Galentine’s Day Centers around love

by Julianna Ress , Senior Staff Writer

On Friday, Feb. 10, San Diego State’s Women’s Resource Center held its second annual Galentine’s Day to celebrate love and friendship among females and non-binary individuals.

The event included food, music and goodie bags, which contained ‘zines centered around self-love, self-care and healthy relationships.

Rhetoric and writing studies senior Sarah Tanori has been involved in organizing the event for the past two years and said she sees it as an opportunity to open dialogue on a polarized issue.

“I just wanted to put this (event) on because I love love,” she said. “I love relationships, I love friendships and I love expressing that and talking about that. I think it’s either very overrated for people or they don’t talk about it at all. I think there are some important layers to love that we should be discussing. I guess the work that we put into this (event) was really thinking of the different facets of what we can discuss in terms of feminism and applying that lens.”

CSU Long Beach student Amanda Tisdale heard about the Galentine’s Day event through a friend and traveled from Long Beach to be a part of the empowering discussion.

“You never know if we’re all feeling the same things and we all can get together and share our emotions,” she said. “We can find out what we all have in common and address issues.”

Tisdale said Galentine’s Day is relevant in terms of its relationship with Valentine’s Day and offers solace to those who may feel insecure about the holiday.

“Some people are probably lonely and question themselves like, ‘Is something wrong with me?’” she said. “Everybody’s normal and going through this.”

Tanori said she believes love is often an overlooked aspect of feminism and sees Galentine’s Day as a chance to discuss the topic in a feminist atmosphere.

“I think love is not a conversation that’s included in feminism,” she said. “People will come to our very educational events about classism, or about racism or about appropriation and I don’t think it would occur to them this could be a feminist issue too. I think it’s important for them to see that so they can get that lens and see love can be a very liberating force for them.”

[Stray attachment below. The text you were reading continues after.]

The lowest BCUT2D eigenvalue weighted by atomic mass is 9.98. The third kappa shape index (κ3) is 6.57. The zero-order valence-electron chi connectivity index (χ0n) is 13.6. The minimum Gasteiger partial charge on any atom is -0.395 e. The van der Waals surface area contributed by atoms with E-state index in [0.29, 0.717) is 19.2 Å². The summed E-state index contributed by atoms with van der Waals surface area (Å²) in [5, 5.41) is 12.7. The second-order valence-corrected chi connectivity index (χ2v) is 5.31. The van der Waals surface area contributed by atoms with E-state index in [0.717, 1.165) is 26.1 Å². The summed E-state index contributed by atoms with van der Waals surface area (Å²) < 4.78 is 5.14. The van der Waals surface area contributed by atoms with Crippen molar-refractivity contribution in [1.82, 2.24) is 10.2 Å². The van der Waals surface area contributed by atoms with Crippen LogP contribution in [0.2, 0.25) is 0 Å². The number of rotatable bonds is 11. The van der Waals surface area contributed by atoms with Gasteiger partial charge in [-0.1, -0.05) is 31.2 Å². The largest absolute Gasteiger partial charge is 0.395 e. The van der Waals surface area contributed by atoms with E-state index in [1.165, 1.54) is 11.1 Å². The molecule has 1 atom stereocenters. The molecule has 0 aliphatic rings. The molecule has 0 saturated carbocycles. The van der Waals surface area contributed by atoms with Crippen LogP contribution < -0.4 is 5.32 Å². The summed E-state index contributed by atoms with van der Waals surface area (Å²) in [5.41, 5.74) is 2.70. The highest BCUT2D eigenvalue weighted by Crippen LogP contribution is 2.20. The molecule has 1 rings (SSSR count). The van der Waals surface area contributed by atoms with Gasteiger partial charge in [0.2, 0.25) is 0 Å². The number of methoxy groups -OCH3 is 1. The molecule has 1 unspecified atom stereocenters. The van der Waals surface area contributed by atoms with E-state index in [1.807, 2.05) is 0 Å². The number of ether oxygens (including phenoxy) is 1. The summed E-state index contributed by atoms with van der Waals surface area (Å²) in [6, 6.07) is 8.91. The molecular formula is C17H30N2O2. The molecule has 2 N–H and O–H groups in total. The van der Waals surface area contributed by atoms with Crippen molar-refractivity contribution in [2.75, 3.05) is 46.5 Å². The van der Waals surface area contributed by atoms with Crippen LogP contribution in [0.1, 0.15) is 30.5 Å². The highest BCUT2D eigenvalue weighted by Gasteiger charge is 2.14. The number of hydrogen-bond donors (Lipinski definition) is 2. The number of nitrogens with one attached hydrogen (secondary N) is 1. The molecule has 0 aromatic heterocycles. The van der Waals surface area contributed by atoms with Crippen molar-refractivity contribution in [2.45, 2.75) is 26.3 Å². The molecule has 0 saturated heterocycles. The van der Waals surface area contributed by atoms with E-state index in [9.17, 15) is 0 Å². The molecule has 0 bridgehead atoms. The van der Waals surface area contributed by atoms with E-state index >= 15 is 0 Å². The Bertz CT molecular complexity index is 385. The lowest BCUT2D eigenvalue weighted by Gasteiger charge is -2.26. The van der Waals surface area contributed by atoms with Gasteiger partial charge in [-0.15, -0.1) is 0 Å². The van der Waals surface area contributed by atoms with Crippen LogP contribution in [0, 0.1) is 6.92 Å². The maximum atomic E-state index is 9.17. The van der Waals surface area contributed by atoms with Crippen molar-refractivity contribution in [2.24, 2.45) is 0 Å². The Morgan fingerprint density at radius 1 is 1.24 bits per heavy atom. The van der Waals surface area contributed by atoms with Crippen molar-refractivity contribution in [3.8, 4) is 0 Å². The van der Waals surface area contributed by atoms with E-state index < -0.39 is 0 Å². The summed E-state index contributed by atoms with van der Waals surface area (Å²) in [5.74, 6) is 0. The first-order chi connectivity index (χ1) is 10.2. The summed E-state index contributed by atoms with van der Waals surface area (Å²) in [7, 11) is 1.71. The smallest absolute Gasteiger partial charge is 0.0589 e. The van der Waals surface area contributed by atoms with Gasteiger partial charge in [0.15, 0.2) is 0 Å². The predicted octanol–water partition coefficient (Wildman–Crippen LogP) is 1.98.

The event included a screening of the Parks and Recreation episode that coined the term “Galentine’s Day,” but the bulk of the event was consumed by a workshop on radical intimacy led by India Pierce.

Pierce is the founder of the Radical Intimacy Project and the workshop detailed what radical intimacy is, her definition being “a revolutionary ideology that encompasses principles of liberation, community building and healing through closeness, the intentional practice of creating space for care, vulnerability and energy sharing.”

Tanori booked Pierce for the event because she was drawn to the idea of radical intimacy and felt the workshop would be impactful across boundaries.

“I had looked up the radical intimacy workshops, I thought it was just different,” she said. “I felt like I had been thinking about the topic so I just wanted to see how someone could navigate that conversation and how it would manifest with different communities.”

The workshop led participants to understand their own personal definition of intimacy, unlearn the problematic “truths” of intimacy they have learned throughout their lives and think about what their experiences with intimacy have been and what they went them to be.

Pierce stressed that intimacy is not only applicable to romantic relationships, but to friendships, familial relationships and self-love as well.

Tanori said she hoped those who attended Galentine’s Day saw intimacy in a different way and are now aware of what the Women’s Resource Center is.

“Having a different perspective on intimacy and getting the chance to unlearn and unpack in a space is what I hope people get to do because I definitely think talking about these things and learning about these things allows us to heal,” Tanori said. “That’s the biggest thing that I was hoping people would get out of (Galentine’s Day), but also a sense of community and getting people to come to this space and know that we exist and know that they have a space where they can come have these dialogues with us, not just today but every day.”

Because of the generous turnout and empowering message, Tanori said she believes those involved in the Women’s Resource Center will continue to put on Galentine’s Day in the years to come.